About five and a half weeks ago I got my most recent lupron shot. I expected only mild side effects the first 4 weeks. Instead I had major nausea and upset stomach issues on and off during the entire period. Many dinners were limited to mashed potatoes. The fifth week saw my stomach issues clear up and I had only 1 moderate depression.
The sixth week has been a disaster so far. I missed thanksgiving dinner due to stomach problems that carried over into the next day. Yesterday was one the worst days of my life. Crippling depression set in along with serious nausea. Lupron also left my arms with a fierce tingling for hours. On top of all that I had a chest cold and sore throat. I managed to get through the day, but I feel like something snapped. Today was better, but still very rough. I’m trying to get an appointment set up with oncologist to explore other choices. These side effects are so significantly degrading my quality of life, I’ve got to check out the options.
I’m halfway through the 5th week since my last Lupron shot. Long time readers with good memories will recall this is when I usually have the worst side effects from the Lupron. The first four weeks were milder than usual this time, so I had a high hopes for weeks 5 and 6. So far that’s not the case – it’s following the usual pattern, periods of deep depression, times when I want to cry for no reason, mild nausea, and occasional hot flashes/cold sweats. Oh well.
This is also the 8th week since my last meeting with the oncologist; the meeting where we shifted from Lupron every three months to Lupron every two months. That shift was really a blow to me. I had stomach problems for weeks afterwards caused by stress and anxiety. I now understand why it was such a big deal. I started out with Lupron once every 4 months, but at 3 months my PSA was high enough we had to switch to every 3 months. Three months later my PSA was still too high, and we had to switch to 2 months. This rapid move from 4 to 3 to 2 just freaked me out. The worst case is it means I’m becoming resistant to Lupron. If true, it’s a big setback. The first line of defense against the cancer will have failed. It might also be the case that I’ll shortly need to shift t Lupron every month – something I’m not looking forward too due to the side effects. If I’m lucky, I’ll be able to stay on one Lupron shot every two months for a long time. I find out where I stand late Jan next year.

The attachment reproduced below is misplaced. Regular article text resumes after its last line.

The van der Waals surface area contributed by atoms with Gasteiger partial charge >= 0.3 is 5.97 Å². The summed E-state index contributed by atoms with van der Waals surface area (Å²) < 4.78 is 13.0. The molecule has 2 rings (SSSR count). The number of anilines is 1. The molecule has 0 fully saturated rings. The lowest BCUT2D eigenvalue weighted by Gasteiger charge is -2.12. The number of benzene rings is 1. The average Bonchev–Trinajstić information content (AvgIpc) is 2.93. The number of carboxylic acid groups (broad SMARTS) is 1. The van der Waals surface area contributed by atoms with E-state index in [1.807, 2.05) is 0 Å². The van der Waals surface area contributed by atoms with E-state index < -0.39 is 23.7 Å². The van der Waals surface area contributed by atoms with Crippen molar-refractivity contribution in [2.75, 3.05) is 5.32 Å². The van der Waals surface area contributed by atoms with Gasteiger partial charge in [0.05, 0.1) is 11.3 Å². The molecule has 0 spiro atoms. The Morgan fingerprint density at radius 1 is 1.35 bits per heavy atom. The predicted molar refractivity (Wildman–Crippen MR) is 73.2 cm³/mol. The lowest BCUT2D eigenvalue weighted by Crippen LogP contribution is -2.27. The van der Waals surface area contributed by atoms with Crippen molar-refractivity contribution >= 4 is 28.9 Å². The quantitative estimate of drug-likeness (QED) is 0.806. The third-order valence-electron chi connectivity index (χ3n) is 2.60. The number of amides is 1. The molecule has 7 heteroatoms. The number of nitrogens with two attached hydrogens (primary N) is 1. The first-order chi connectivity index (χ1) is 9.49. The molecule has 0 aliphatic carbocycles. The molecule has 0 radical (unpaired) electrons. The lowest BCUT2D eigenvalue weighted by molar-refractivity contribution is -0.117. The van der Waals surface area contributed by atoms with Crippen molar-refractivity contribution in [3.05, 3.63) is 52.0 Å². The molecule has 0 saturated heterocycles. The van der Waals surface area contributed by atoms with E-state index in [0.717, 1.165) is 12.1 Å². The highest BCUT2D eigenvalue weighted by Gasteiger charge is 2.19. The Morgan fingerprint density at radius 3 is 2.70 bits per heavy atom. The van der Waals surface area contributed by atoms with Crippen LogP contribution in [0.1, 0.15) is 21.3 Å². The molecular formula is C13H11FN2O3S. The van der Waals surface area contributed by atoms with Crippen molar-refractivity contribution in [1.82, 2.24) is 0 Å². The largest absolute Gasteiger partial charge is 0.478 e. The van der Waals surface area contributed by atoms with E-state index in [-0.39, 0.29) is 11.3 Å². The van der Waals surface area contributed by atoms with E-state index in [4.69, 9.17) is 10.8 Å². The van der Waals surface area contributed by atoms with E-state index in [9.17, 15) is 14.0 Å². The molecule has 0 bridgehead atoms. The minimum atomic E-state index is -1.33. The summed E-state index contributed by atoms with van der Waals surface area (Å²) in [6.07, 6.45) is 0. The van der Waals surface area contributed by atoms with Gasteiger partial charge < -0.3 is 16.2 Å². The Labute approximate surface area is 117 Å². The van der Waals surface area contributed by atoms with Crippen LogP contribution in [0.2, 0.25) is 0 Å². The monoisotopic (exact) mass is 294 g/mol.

Today was the followup with my oncologist for my last three month “interval” (one month on Lupron, two months off). The day didn’t go very smoothly.
About an hour before the appointment I had a panic attack. Thankfully, I had some Xanax and managed to get through it relatively unscathed. It was still a presage of what was to happen.
The oncologist told me that my PSA had risen to 20.1 from 12.5. Because of this, he wanted to accelerate the schedule to a one month Lupron shot every two months. So now instead of six weeks of feeling “normal” across three months, I get two weeks of feeling normal over two months.
Part of me just died when he said that. I saw the time I can enjoy life just evaporating right before my eyes. It also wasn’t lost on me that if this protocol doesn’t work, it means he’ll recommend I stay on Lupron all the time. Wonderful. Near constant high level depression and anxiety for basically the rest of my life.
There’s also the jump from 12.5 to 20.1. While he doesn’t think it means the Lupron has started to fail, he wouldn’t rule it out. When the Lupron fails, I’m one big step closer to death.
I know there are many people out there on chemotherapy that have it much worse than I do now; they have no “normal” days. I hope my writings don’t offend. In time I’ll be given the “opportunity” to join them. That will be when the Lupron and follow-up treatments fail. In my case it’s very iffy that I’ll go the chemo route. There is absolutely no chance of a cure. Life extension can be as long as a year, but you’re stuck with all the side effects from the chemo during that time. I’m not sure it’s a trade I’ll be willing to make.
Right now I think I’m mostly in shock. The way forward doesn’t seem so appealing, but at least I’ll have some time that’s “normal”.